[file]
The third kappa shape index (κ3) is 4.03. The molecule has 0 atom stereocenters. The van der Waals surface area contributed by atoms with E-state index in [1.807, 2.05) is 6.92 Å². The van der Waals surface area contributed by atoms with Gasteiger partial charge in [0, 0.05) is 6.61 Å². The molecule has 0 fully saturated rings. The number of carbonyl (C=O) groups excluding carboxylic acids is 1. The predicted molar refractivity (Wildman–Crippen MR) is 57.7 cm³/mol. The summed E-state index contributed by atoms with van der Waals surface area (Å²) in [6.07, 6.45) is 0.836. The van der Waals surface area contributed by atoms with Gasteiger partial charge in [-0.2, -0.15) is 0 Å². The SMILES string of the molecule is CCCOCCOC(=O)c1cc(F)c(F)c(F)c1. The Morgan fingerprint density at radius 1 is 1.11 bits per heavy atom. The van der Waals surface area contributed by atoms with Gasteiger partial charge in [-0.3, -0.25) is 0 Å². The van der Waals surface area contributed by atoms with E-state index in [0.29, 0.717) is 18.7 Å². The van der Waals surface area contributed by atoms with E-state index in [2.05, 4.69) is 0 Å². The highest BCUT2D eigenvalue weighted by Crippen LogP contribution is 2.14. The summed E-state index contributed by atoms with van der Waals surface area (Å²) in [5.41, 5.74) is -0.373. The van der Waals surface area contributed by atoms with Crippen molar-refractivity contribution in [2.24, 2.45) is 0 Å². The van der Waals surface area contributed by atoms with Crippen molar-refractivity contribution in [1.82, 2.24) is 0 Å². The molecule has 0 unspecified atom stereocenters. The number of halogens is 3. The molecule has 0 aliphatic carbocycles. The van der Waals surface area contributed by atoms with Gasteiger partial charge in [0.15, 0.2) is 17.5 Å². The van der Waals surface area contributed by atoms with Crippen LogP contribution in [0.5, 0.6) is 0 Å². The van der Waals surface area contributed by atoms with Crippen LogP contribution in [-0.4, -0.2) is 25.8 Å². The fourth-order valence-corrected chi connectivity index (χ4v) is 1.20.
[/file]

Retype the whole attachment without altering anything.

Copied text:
The third kappa shape index (κ3) is 4.03. The molecule has 0 atom stereocenters. The van der Waals surface area contributed by atoms with E-state index in [1.807, 2.05) is 6.92 Å². The van der Waals surface area contributed by atoms with Gasteiger partial charge in [0, 0.05) is 6.61 Å². The molecule has 0 fully saturated rings. The number of carbonyl (C=O) groups excluding carboxylic acids is 1. The predicted molar refractivity (Wildman–Crippen MR) is 57.7 cm³/mol. The summed E-state index contributed by atoms with van der Waals surface area (Å²) in [6.07, 6.45) is 0.836. The van der Waals surface area contributed by atoms with Gasteiger partial charge in [-0.2, -0.15) is 0 Å². The SMILES string of the molecule is CCCOCCOC(=O)c1cc(F)c(F)c(F)c1. The Morgan fingerprint density at radius 1 is 1.11 bits per heavy atom. The van der Waals surface area contributed by atoms with Gasteiger partial charge in [-0.3, -0.25) is 0 Å². The van der Waals surface area contributed by atoms with E-state index in [0.29, 0.717) is 18.7 Å². The van der Waals surface area contributed by atoms with E-state index in [2.05, 4.69) is 0 Å². The highest BCUT2D eigenvalue weighted by Crippen LogP contribution is 2.14. The summed E-state index contributed by atoms with van der Waals surface area (Å²) in [5.41, 5.74) is -0.373. The van der Waals surface area contributed by atoms with Crippen molar-refractivity contribution in [2.24, 2.45) is 0 Å². The van der Waals surface area contributed by atoms with Crippen molar-refractivity contribution in [1.82, 2.24) is 0 Å². The molecule has 0 unspecified atom stereocenters. The number of halogens is 3. The molecule has 0 aliphatic carbocycles. The van der Waals surface area contributed by atoms with Gasteiger partial charge in [0.15, 0.2) is 17.5 Å². The van der Waals surface area contributed by atoms with Crippen LogP contribution in [0.5, 0.6) is 0 Å². The van der Waals surface area contributed by atoms with Crippen LogP contribution in [-0.4, -0.2) is 25.8 Å². The fourth-order valence-corrected chi connectivity index (χ4v) is 1.20.